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NASA : NASA Extends Campaign for Public to Name Features on Pluto .- NASA extiende la Campaña para público a nombre satélite que orbita en Plutón
Hola amigos: A VUELO DE UN QUINDE EL BLOG., hemos recibido información de la Agencia Espacial NASA, que el satélite : NASA’s New Horizons spacecraft, ha descubierto un satélite que orbita alrededor de Plutón y la Agencia desea la participación del Público para poner un nombre a este nuevo descubrimiento.
Como sabemos que La Unión Astronómica Internacional (UAI) con sede en París, es la única en poner nombres a los diferentes cuerpos celestes que se encuentran en El Universo, pero esta vez se pide la participación del público en general y llegar a un consenso en nombrar al nuevo satélite que orbita alrededor de Plutón.
Artist’s concept of NASA’s New Horizons spacecraft
as it passes Pluto and Pluto’s largest moon, Charon, in July
NASA/JHU APL/SwRI/Steve Gribben
The public has until Friday, April 24 to help name new features on Pluto and
its orbiting satellites as they are discovered by NASA’s New Horizons
Announced in March, the agency wants to give the worldwide public more time
to participate in the agency’s mission to Pluto that will make the first-ever
close flyby of the dwarf planet on July 14.
The campaign extension, in partnership with the International Astronomical
Union (IAU) in Paris, was due to the overwhelming response from the public.
“Due to increasing interest and the number of submissions we’re getting, it
was clear we needed to extend this public outreach activity,” said Jim Green,
director of NASA’s Planetary Science Division at the agency’s headquarters in
Washington. “This campaign not only reveals the public’s excitement about the
mission, but helps the team, which will not have time to come up with names
during the flyby, to have a ready-made library of names in advance to officially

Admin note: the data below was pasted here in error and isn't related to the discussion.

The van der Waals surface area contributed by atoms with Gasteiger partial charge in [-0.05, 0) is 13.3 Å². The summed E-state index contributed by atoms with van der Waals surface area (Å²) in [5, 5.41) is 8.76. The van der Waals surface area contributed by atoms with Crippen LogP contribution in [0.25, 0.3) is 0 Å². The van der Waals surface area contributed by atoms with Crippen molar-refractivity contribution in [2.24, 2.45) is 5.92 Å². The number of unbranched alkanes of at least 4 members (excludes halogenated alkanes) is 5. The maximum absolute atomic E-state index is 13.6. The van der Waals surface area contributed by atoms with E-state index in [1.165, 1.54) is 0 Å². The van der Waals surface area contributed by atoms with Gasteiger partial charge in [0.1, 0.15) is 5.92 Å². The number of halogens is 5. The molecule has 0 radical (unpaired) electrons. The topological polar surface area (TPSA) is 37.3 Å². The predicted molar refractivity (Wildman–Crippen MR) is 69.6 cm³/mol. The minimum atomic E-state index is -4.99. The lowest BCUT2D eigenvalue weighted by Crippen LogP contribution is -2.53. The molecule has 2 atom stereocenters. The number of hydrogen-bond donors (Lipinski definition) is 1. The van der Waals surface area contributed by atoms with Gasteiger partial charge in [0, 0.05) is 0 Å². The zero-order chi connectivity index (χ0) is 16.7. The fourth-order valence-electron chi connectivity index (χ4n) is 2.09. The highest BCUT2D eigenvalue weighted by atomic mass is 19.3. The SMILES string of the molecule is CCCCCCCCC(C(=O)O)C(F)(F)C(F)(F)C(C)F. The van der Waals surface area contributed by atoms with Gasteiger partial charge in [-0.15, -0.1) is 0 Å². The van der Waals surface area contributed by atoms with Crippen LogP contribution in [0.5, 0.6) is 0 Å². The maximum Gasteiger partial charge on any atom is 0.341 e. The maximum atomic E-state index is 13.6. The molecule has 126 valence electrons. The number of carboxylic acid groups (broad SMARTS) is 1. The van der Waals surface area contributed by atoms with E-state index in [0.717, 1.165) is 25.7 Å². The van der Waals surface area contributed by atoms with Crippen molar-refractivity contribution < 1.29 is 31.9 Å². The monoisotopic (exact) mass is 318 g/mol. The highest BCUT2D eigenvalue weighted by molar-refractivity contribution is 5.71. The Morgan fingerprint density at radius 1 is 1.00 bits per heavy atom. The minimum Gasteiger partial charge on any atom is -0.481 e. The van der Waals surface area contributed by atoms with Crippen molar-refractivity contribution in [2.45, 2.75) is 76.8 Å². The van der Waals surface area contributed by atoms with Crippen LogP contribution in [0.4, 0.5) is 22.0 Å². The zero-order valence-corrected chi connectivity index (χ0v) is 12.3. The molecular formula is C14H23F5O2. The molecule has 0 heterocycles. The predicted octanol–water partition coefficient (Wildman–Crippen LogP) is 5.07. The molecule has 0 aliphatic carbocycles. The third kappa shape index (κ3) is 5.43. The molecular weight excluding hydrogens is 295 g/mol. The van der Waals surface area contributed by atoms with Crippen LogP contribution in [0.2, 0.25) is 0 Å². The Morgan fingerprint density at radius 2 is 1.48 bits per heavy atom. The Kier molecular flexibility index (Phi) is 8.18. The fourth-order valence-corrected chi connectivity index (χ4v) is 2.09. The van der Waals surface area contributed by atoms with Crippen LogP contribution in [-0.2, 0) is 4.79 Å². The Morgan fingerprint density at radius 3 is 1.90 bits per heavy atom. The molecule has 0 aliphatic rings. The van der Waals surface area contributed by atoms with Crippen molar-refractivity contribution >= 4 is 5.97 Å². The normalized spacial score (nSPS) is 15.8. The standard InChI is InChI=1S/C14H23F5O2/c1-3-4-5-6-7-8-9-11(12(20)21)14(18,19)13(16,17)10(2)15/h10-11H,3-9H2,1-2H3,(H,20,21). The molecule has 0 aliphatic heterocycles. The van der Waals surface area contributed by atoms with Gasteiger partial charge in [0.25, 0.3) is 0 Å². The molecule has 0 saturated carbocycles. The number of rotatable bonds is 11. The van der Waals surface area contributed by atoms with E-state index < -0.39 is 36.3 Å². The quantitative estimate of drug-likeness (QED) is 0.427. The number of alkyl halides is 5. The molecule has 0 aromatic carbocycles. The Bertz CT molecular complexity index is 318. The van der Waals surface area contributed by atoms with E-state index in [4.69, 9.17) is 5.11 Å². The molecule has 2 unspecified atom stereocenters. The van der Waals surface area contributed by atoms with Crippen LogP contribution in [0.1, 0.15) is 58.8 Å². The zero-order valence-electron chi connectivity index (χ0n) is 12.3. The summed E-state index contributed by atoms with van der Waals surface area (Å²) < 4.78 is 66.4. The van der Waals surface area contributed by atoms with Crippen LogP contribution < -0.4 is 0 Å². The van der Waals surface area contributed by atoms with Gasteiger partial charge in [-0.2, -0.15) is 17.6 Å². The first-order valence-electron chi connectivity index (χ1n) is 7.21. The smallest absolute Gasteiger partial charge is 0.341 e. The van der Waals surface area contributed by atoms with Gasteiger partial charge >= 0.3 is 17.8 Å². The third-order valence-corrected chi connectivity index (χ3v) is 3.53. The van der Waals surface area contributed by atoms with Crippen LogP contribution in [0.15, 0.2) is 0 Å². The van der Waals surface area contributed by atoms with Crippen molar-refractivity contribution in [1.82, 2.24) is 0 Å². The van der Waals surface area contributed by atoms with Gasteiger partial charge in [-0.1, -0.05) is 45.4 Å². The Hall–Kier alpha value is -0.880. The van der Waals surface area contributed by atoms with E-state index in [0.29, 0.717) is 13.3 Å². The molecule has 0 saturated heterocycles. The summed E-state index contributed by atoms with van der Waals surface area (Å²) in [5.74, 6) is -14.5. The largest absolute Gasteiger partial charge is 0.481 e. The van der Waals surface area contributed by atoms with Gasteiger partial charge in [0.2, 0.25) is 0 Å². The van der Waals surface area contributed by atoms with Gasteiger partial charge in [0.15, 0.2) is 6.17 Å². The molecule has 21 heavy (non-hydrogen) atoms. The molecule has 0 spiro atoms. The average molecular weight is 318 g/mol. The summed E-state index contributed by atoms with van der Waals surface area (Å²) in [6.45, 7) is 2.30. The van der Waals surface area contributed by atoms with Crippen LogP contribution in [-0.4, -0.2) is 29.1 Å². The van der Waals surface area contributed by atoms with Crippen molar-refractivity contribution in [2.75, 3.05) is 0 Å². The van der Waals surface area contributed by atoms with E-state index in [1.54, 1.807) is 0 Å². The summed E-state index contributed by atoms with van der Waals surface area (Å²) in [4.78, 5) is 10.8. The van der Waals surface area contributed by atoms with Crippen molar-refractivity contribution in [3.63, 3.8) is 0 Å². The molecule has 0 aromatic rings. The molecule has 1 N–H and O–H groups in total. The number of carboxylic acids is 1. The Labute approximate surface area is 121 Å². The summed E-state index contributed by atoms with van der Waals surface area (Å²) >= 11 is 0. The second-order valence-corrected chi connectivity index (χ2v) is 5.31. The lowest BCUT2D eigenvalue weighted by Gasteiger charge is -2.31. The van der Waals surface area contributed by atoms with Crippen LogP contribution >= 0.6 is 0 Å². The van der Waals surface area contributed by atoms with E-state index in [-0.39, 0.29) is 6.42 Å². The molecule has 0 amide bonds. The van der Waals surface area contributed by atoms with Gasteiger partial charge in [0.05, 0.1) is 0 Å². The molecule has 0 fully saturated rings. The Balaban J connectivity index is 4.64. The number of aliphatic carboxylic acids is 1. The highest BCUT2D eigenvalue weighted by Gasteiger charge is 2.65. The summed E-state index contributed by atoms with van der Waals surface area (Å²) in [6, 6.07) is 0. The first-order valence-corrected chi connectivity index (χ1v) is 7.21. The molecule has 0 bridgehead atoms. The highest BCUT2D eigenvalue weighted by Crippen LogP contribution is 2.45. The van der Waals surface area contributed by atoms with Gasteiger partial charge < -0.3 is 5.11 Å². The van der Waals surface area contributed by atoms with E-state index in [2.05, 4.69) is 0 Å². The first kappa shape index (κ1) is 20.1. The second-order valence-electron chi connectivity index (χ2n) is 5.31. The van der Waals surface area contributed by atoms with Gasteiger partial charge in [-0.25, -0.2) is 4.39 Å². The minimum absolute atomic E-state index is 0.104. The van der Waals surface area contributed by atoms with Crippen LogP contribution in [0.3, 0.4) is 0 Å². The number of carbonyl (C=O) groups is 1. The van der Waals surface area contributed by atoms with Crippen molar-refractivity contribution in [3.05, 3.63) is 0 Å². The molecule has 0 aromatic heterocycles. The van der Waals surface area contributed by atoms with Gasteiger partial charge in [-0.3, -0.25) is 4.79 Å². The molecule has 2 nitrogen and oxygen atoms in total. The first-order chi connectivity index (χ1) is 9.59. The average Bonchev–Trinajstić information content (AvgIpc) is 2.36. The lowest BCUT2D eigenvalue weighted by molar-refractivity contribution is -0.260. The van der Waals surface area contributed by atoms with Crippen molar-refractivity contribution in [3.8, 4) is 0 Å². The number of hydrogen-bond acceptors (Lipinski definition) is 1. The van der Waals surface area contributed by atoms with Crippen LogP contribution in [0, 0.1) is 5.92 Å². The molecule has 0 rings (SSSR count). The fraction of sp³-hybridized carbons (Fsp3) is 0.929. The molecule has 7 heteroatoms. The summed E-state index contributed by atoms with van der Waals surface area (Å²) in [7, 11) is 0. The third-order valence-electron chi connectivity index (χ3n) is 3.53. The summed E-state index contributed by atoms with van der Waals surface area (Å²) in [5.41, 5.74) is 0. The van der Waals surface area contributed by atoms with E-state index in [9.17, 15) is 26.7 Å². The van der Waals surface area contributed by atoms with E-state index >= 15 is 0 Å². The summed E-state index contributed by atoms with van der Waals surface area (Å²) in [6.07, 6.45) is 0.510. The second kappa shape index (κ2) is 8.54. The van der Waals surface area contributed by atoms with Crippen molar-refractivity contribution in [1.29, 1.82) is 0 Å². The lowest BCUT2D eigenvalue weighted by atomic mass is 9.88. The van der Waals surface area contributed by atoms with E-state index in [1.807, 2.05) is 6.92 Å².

submit to the IAU.”
The IAU is the formal authority for naming celestial bodies. Submissions must
follow a set of accepted themes and guidelines set out by the IAU’s Working
Group for Planetary System Nomenclature. After the campaign concludes, NASA’s
New Horizons team will sort through the names and submit its recommendations to
the IAU. The IAU will decide whether and how the names will be used.
The campaign allows the public of all ages to submit names for the many new
features scientists expect to discover on Pluto following the encounter.
"I’m impressed with the more than 40,000 thoughtful submissions,” said Mark
Showalter, scientist New Horizons science team co-investigator, and SETI
Institute in Mountain View, California, which is hosting the naming website.
“Every day brings new lessons in the world's history, literature and mythology.
Participation has come from nearly every country on Earth, so this really is a
New Horizons already has covered more than 3 billion miles since it launched
on Jan. 19, 2006. Its journey has taken it past each planet’s orbit, from Mars
to Neptune, in record time, and now it’s in the first stage of an historic
encounter with Pluto that includes long-distance imaging, as well as dust,
energetic particle and solar wind measurements to characterize the space
environment near Pluto.
The spacecraft will pass Pluto at a speed of 31,000 mph taking thousands of
images and making a wide range of science observations. At a distance of nearly
4 billion miles from Earth at flyby, it will take approximately 4.5 hours for
data to reach Earth.
The Johns Hopkins Applied Physics Laboratory (APL) manages the New Horizons
mission for NASA’s Science Mission Directorate in Washington. Alan Stern, of the
Southwest Research Institute (SwRI), is the principal investigator. SwRI leads
the science team, payload operations and encounter science planning. New
Horizons is part of the New Frontiers Program, managed by NASA's Marshall Space
Flight Center in Huntsville, Alabama. APL designed, built and operates the
spacecraft for NASA.
To find out more information about how to participate in the Pluto naming